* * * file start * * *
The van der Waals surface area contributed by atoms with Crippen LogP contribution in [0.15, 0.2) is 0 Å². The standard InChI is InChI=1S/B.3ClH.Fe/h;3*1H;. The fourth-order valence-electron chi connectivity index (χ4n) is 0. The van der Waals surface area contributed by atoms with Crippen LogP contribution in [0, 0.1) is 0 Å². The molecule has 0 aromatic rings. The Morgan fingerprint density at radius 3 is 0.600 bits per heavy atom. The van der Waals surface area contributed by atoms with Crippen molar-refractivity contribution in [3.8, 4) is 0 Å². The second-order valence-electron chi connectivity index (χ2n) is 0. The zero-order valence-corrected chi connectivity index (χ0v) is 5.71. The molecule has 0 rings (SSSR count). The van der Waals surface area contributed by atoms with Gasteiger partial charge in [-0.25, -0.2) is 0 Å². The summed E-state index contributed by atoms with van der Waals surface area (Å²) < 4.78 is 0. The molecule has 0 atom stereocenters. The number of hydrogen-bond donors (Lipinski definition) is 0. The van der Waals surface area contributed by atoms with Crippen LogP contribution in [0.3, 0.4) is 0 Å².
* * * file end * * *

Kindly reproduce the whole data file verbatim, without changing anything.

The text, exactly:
The van der Waals surface area contributed by atoms with Crippen LogP contribution in [0.15, 0.2) is 0 Å². The standard InChI is InChI=1S/B.3ClH.Fe/h;3*1H;. The fourth-order valence-electron chi connectivity index (χ4n) is 0. The van der Waals surface area contributed by atoms with Crippen LogP contribution in [0, 0.1) is 0 Å². The molecule has 0 aromatic rings. The Morgan fingerprint density at radius 3 is 0.600 bits per heavy atom. The van der Waals surface area contributed by atoms with Crippen molar-refractivity contribution in [3.8, 4) is 0 Å². The second-order valence-electron chi connectivity index (χ2n) is 0. The zero-order valence-corrected chi connectivity index (χ0v) is 5.71. The molecule has 0 rings (SSSR count). The van der Waals surface area contributed by atoms with Gasteiger partial charge in [-0.25, -0.2) is 0 Å². The summed E-state index contributed by atoms with van der Waals surface area (Å²) < 4.78 is 0. The molecule has 0 atom stereocenters. The number of hydrogen-bond donors (Lipinski definition) is 0. The van der Waals surface area contributed by atoms with Crippen LogP contribution in [0.3, 0.4) is 0 Å².